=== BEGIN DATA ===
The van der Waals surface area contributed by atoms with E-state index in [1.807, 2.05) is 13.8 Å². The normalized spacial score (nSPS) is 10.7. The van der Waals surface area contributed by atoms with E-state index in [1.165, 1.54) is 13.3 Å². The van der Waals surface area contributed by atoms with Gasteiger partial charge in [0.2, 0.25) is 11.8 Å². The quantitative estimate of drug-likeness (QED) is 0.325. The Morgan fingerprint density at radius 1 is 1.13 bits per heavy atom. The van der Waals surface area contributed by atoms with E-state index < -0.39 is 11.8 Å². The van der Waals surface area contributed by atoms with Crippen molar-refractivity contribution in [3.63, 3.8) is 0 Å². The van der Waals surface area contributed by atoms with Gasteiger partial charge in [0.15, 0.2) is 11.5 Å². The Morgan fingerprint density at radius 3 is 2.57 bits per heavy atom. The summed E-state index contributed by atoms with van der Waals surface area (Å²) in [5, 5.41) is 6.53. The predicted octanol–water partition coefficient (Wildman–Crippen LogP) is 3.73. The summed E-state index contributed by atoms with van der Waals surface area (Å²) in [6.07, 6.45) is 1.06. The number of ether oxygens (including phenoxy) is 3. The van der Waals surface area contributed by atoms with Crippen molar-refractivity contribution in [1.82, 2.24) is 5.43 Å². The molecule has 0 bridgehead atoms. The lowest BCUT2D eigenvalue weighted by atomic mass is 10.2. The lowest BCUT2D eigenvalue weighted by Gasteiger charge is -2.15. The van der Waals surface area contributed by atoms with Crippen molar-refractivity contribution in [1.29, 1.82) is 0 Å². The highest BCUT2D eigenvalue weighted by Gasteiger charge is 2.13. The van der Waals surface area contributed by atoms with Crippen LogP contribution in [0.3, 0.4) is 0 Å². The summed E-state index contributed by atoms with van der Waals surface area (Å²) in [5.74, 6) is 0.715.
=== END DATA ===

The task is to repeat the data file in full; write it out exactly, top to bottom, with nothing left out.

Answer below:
The van der Waals surface area contributed by atoms with E-state index in [1.807, 2.05) is 13.8 Å². The normalized spacial score (nSPS) is 10.7. The van der Waals surface area contributed by atoms with E-state index in [1.165, 1.54) is 13.3 Å². The van der Waals surface area contributed by atoms with Gasteiger partial charge in [0.2, 0.25) is 11.8 Å². The quantitative estimate of drug-likeness (QED) is 0.325. The Morgan fingerprint density at radius 1 is 1.13 bits per heavy atom. The van der Waals surface area contributed by atoms with E-state index < -0.39 is 11.8 Å². The van der Waals surface area contributed by atoms with Crippen molar-refractivity contribution in [3.63, 3.8) is 0 Å². The van der Waals surface area contributed by atoms with Gasteiger partial charge in [0.15, 0.2) is 11.5 Å². The Morgan fingerprint density at radius 3 is 2.57 bits per heavy atom. The summed E-state index contributed by atoms with van der Waals surface area (Å²) in [5, 5.41) is 6.53. The predicted octanol–water partition coefficient (Wildman–Crippen LogP) is 3.73. The summed E-state index contributed by atoms with van der Waals surface area (Å²) in [6.07, 6.45) is 1.06. The number of ether oxygens (including phenoxy) is 3. The van der Waals surface area contributed by atoms with Crippen molar-refractivity contribution in [1.82, 2.24) is 5.43 Å². The molecule has 0 bridgehead atoms. The lowest BCUT2D eigenvalue weighted by atomic mass is 10.2. The lowest BCUT2D eigenvalue weighted by Gasteiger charge is -2.15. The van der Waals surface area contributed by atoms with Crippen molar-refractivity contribution in [1.29, 1.82) is 0 Å². The highest BCUT2D eigenvalue weighted by Gasteiger charge is 2.13. The van der Waals surface area contributed by atoms with Crippen LogP contribution in [0.3, 0.4) is 0 Å². The summed E-state index contributed by atoms with van der Waals surface area (Å²) in [5.74, 6) is 0.715.